Yale prof: Trump's 'lies' bigger threat than 'fake news'
Yale Law School professor Dan Kahan gave a lecture at the University of Vermont last week claiming that “fake news” pales in comparison to the "lies" of the Trump administration.
UVM’s Gund Institute for Ecological Economics hosted the event on “Communicating Science in the ‘Alternative Facts’ Republic,” which Kahan said would explore questions surrounding the influence of fake news, and in particular the role allegedly played by Trump in the phenomenon.
“When Trump spews forth with lies, the media can’t simply ignore him, as they would a run-of-the-mill crank.”
“Does fake news influence people's views or otherwise distort democratic deliberations? Should we worry about the Trump Administration's distinctive stance towards what counts as a ‘fact’ worry us?” Kahan asks in the event description. “My talk will use insights from the science of science communication to address these questions.”
Kahan is a professor at Yale Law School, where he is best known for his “Cultural Cognition Project,” a scholarly initiative aimed at “studying how cultural values shape public risk perceptions and related policy beliefs.”
When asked about the points he conveyed at the UVM lecture, Kahan told Campus Reform that the lecture was closely modeled after a section in his class, “The Science of Science Communication,” as well as a blog post adapted from a presentation about fake news that he gave as part of a panel discussion for the American Association for the Advancement of Science.
In the blog post, Kahan compares “fake news” to “a bad head cold” while assessing the current health of science communication, but declares that “the systematic propogation [sic] of false information that President Trump is engaged in, on the other hand, is a cancer on the body politic of enlightened self-government.”
Kahan clarifies early on that "everything I think on these matters is in the nature of informed conjecture,” pointing out that social scientists have yet to reach any definitive conclusions regarding either fake news or presidential misinformation.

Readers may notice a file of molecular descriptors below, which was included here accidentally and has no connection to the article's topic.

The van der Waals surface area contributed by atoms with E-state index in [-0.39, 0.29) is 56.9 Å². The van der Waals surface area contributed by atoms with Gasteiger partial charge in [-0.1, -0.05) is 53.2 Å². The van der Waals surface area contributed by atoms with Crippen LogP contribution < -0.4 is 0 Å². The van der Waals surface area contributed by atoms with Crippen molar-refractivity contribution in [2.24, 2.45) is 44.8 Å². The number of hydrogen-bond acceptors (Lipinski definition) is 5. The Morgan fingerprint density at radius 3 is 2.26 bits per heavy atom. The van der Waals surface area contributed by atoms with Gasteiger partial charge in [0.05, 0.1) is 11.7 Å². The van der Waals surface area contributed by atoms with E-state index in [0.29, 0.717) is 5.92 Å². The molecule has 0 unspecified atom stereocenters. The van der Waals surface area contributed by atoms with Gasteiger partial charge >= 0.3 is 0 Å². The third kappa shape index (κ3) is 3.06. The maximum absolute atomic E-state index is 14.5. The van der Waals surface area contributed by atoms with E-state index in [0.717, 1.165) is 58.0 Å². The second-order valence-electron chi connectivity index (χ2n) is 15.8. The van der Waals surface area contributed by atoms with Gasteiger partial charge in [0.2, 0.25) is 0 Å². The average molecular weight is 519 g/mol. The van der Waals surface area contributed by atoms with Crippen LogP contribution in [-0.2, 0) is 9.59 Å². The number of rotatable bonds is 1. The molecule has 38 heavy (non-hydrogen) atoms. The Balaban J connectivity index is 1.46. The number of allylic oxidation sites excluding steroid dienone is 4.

One conclusion he does reach, though, is that “we shouldn’t equate the Trump Administration’s persistent propagation of misinformation with the misinformation of the cartoonish ‘fake news’ providers,” because while the latter exert only a minimal influence on the science communication environment, presidential misinformation “fills that environment with toxins that enervate human reason.”
“This is why we should worry about Trump: his form of misinformation, combined with the office that he holds, makes him a toxic-meme propagator of unparalleled influence,” Kahan argues. “When Trump spews forth with lies, the media can’t simply ignore him, as they would a run-of-the-mill crank. What the President of the United States says always compels coverage.”
He goes on to surmise that Trump is insulated from repercussions for uttering falsehoods by a concept he calls “identity-protective cognition,” whereby individuals reflexively reject information that contradicts the shared commitments of groups with which they identify. In this case, he posits that any accusation of lying directed at Trump is likely to be seen by his supporters as an unfounded attack on their champion’s character.
“We aren’t polarized today on the safety of universal childhood immunization,” he submits as an example, “but we could easily become so if Trump continues to lie about the connection between vaccinations and autism.”
Kahan concludes the blog post by urging his audience not to let “concern over ‘fake news’ on Facebook” become a distraction from “the threat [Trump] uniquely poses to enlightened self-government or from identifying the means by which the threat his style of political discourse can be repelled.”
Follow the author of this article on Twitter: @asabes10